The intervention involves a high degree of interactivity and personalization. In addition to the tailoring based on sleep diaries (described above), personalization also occurs in the form of goal-setting exercises. At the beginning of the program, for example, users are asked to set specific targets for different aspects of their sleep including their sleep onset latency, number of nighttime awakenings, and time spent awake in the middle of the night. At the end of the study, they are asked to re-evaluate their goals and to track their progress towards meeting these goals. They are then given the opportunity to set and work toward longer-term goals using the knowledge, skills, and cognitions gained while using SHUTi. Although they are not instructed to redo the program with these revised goals, they are invited to continue to use SHUTi to help them meet these longer-term goals. Further personalization occurs throughout the SHUTi program in the form of symptom checklists and homework assignments in which users are asked to describe the specifics of their experience with insomnia.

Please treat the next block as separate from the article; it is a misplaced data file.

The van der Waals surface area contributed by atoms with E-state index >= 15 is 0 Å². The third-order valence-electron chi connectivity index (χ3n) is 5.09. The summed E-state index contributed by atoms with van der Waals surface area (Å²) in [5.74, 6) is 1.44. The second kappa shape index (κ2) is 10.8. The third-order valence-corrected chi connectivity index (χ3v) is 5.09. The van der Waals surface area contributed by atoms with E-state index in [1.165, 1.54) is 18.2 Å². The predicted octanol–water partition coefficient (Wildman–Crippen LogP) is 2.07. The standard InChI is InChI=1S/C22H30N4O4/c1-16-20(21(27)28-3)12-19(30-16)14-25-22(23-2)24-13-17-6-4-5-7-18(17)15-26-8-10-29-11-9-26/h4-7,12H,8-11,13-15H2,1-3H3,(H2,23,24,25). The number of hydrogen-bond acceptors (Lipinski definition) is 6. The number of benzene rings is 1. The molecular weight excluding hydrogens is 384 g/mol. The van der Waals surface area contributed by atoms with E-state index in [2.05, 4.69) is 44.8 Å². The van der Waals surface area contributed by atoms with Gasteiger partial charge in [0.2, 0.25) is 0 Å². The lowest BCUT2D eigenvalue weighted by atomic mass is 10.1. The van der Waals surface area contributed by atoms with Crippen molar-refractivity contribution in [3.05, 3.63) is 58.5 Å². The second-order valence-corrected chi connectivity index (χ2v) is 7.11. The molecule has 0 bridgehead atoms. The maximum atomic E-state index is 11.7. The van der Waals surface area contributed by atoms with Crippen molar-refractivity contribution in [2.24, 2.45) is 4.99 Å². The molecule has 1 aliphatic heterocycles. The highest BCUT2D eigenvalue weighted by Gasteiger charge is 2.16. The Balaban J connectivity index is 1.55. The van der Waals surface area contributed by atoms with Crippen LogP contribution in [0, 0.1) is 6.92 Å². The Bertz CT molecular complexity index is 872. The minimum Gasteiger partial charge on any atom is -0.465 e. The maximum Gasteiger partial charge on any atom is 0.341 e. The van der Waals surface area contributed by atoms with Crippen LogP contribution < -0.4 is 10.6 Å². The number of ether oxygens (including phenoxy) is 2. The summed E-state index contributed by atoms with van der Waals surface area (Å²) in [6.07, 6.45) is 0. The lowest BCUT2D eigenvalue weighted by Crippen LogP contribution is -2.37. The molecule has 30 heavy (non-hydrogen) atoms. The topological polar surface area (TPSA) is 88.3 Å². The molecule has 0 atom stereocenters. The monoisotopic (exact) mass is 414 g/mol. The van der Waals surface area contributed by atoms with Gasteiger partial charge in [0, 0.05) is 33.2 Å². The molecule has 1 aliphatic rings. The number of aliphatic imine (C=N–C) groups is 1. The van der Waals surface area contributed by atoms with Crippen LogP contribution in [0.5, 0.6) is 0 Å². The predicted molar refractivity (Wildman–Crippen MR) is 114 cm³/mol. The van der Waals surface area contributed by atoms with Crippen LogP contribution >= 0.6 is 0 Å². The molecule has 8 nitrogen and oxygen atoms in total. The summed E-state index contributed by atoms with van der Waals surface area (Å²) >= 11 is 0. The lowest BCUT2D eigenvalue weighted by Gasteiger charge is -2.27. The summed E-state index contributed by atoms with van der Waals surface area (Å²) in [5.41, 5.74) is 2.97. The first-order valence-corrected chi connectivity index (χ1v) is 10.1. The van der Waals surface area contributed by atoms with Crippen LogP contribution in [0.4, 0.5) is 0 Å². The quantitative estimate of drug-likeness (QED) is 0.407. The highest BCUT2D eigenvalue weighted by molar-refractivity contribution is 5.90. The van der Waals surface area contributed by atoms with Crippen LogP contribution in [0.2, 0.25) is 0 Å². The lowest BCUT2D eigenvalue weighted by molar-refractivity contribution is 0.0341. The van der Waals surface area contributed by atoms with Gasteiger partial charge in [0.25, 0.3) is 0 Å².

A brief description of each of the six treatment Cores is included below. Figure 3 illustrates key content from the SHUTi Cores.

Figure 3
SHUTi Treatment Cores

Overview Core

The Overview Core provides an overview and rationale for treatment. It defines insomnia, discusses its impact, and lists the associated risk factors. The Core concludes by highlighting the appropriateness and effectiveness of CBT treatment for insomnia.

Sleep Behavior Core 1

Sleep Behavior Core 1 introduces sleep restriction (Spielman, Saskin, & Thorpy, 1987) and stimulus control (Bootzin, 1972; Bootzin, 1979). Sleep restriction is a form of systematic sleep deprivation in which a restricted Sleep Window is maintained to allow the body to relearn proper sleeping dynamics and increase sleep efficiency. Stimulus control aims to reduce the anxiety or conditioned arousal individuals may feel when attempting to go to bed.